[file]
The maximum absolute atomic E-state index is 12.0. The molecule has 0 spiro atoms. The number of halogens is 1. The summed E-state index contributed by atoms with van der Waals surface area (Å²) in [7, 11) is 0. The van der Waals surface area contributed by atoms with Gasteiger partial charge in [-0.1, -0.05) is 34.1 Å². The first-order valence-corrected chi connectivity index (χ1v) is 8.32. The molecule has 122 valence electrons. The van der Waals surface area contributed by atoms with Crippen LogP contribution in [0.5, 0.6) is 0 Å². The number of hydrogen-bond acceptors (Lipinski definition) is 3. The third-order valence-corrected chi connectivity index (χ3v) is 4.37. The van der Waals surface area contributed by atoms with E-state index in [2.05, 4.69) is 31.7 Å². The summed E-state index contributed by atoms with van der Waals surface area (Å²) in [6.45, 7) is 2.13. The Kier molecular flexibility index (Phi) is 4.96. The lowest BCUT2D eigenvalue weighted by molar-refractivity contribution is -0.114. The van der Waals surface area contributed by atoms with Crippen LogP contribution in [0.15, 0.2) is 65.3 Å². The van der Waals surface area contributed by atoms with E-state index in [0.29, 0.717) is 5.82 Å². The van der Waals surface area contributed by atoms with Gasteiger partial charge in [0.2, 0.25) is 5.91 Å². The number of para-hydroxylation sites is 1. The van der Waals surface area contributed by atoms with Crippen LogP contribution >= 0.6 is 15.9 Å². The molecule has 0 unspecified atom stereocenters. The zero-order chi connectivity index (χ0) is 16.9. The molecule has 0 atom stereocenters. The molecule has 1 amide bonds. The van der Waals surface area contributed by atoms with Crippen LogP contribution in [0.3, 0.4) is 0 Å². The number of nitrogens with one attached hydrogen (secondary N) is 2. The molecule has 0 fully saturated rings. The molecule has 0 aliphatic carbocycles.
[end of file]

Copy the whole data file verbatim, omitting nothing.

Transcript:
The maximum absolute atomic E-state index is 12.0. The molecule has 0 spiro atoms. The number of halogens is 1. The summed E-state index contributed by atoms with van der Waals surface area (Å²) in [7, 11) is 0. The van der Waals surface area contributed by atoms with Gasteiger partial charge in [-0.1, -0.05) is 34.1 Å². The first-order valence-corrected chi connectivity index (χ1v) is 8.32. The molecule has 122 valence electrons. The van der Waals surface area contributed by atoms with Crippen LogP contribution in [0.5, 0.6) is 0 Å². The number of hydrogen-bond acceptors (Lipinski definition) is 3. The third-order valence-corrected chi connectivity index (χ3v) is 4.37. The van der Waals surface area contributed by atoms with E-state index in [2.05, 4.69) is 31.7 Å². The summed E-state index contributed by atoms with van der Waals surface area (Å²) in [6.45, 7) is 2.13. The Kier molecular flexibility index (Phi) is 4.96. The lowest BCUT2D eigenvalue weighted by molar-refractivity contribution is -0.114. The van der Waals surface area contributed by atoms with Crippen LogP contribution in [0.15, 0.2) is 65.3 Å². The van der Waals surface area contributed by atoms with E-state index in [0.29, 0.717) is 5.82 Å². The van der Waals surface area contributed by atoms with Gasteiger partial charge in [0.2, 0.25) is 5.91 Å². The number of para-hydroxylation sites is 1. The van der Waals surface area contributed by atoms with Crippen LogP contribution >= 0.6 is 15.9 Å². The molecule has 0 unspecified atom stereocenters. The zero-order chi connectivity index (χ0) is 16.9. The molecule has 0 atom stereocenters. The molecule has 1 amide bonds. The van der Waals surface area contributed by atoms with Crippen LogP contribution in [0.3, 0.4) is 0 Å². The number of nitrogens with one attached hydrogen (secondary N) is 2. The molecule has 0 fully saturated rings. The molecule has 0 aliphatic carbocycles.